15 tips for sustainable travel
Sustainability. It’s the word on everybody’s lips.
From sustainable fashion to sustainable cities, now more than ever we need to be super conscientious of what we are buying and how we are living in general in order to protect our planet.
The matter of travel is no different.
“Sustainable travel is about being a responsible traveller and making smarter choices in every aspect of your trip.” Lonely Planet
With more people considering the environment as part of their travel plans, now is the time to learn how you can make your trip more sustainable.
We’ve pulled together 15 tips to help get you going on your journey to sustainable travelling:
Before you leave, pack mindfully
Think backpack rather than suitcase, the lighter the better. There are some clever space saving bags out there meaning you can cram in more than meets the eye. Also, go for organic shampoo and bodywash bars over buying miniature plastic bottles, a quick win that will last a lot longer.
Check your sunscreen
Not an obvious thing to consider but a crucial one for those that will be swimming in open waters, especially divers. Avoid sunscreens containing oxybenzone, butylparaben, octinoxate or 4-methylbenzylidine camphor. Even a small amount can cause coral bleaching. Make sure you apply sunscreen at least 15 minutes before going in the water so the product can absorb into your skin. The Environmental Working Group has some great online materials on matters like this, check out their recommended list of natural sunscreens.
Learn about the local culture
Before you head off, do some research on the culture of where you’re visiting and learn the basics of the language. This is the most respectable way to travel too. Honour local customs once you land, get to know the locals and ask them for their recommendations.
Explore the rustic food markets and get your hands into the street food, try to avoid any restaurants that import produce from further afield. Locally produced = fresher, more delicious meal times. Always avoid global chains, you can grab a Starbucks anywhere!
Don’t forget your water bottle
Pretty simple and hopefully you’re already doing this every day. If you’re looking to invest though, the Brita BB11 Premium Filtering Water Bottle is pretty great and genuinely will keep your water cool.
If you can, travel over land
If you’re travelling within the Middle East, look at the opportunities for car sharing rather than taking a flight. You can even go one step further and look to use an electric vehicle to get you there. Top Tip: don’t forget to curate a road-trip worthy playlist before you drive! (IDEA:Go Pack ME could curate multiple playlists for different travel scenarios via Spotify?)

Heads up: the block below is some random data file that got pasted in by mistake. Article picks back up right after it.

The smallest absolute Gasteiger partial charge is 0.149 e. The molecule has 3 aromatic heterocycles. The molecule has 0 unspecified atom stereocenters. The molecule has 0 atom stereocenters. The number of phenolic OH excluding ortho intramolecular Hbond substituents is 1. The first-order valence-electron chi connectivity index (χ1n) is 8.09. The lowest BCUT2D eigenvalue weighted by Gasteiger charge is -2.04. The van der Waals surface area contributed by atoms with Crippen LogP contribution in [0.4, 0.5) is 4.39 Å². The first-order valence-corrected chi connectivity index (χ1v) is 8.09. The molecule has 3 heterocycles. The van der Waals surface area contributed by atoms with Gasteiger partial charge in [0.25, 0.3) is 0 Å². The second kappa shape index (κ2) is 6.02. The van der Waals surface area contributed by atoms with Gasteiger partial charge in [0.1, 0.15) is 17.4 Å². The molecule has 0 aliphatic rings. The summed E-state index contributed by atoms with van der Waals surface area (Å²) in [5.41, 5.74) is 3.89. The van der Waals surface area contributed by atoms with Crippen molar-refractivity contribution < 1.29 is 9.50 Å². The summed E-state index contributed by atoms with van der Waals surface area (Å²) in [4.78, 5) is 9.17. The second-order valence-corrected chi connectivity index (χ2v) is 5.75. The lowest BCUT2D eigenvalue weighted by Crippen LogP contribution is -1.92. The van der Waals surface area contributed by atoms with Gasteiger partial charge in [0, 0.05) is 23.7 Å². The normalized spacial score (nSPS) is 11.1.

If you have to fly, offset your carbon emissions and fly direct
We know that there is a whole lot of world to explore and with hectic, busy lives, sometimes only a quick flight will do. When you’re booking a flight, always fly direct to your destination when possible and check to see if the airline offers carbon offsetting as part of their package. Failing that, carbonfootprint.com is a great resource to calculate your carbon emissions.
Avoid tourist ‘hot spots’
The road less travelled is always the best way to go. Overtourism has a huge negative impact on local businesses and the environment itself, so when in doubt try to avoid the over populated areas.
Pick up rubbish when you spot it
It’s as simple as that. If you’re hiking and you spot an empty wrapper or a betrodden can of soda, don’t just walk on, keep a cloth bag on you and pick it up.
From metal straws to cloth bags and solar powered battery chargers, there are so many ways you travel more sustainably and save money too. (IDEA: create a ‘Reusable packing list to follow on from this article)
Avoid buying dodgy souvenirs
Your grandmother doesn’t need another fridge magnet that has been Made in China. It’s nice to take gifts home but instead of buying something your family and friends may never use, we’d recommend that you buy local produce like olive oil, jams or sweets.
Don’t book onto a cruise ship
Cruise ships are terrible for the environment. Avoid at all costs.
Book group travel (it’s great)
Much better than travelling solo, you’ll meet amazing like-minded people and it’s the most sustainable way to go. Small groups are best (think 10-15 people); by limiting the number of people who visit any place at a time it’s much easier to manage the impact to the environment and minimize disturbance. Interested? Take a look at our adventures.
Check your tour operator is legit
Unfortunately there are a few rogue operators promising sustainable or eco-friendly travel that do not live up to their promises. When booking your trip, always ask clarifying questions about the best practices they follow, look for certifications and partnerships with local guides or community projects and regeneration, and use common sense to determine whether a tour operator is taking care to minimise the impact of their tours on the environment. Check out Gulf for Good who support sustainable charity projects for children via adventure challenges and fitness opportunities.
Leave no trace
As the saying goes, take nothing but photos and leave nothing but footprints. Always keep a cloth bag with you to take away your own litter, make sure you’re always using biodegradable products and never remove or add to anything that’s in their natural environment.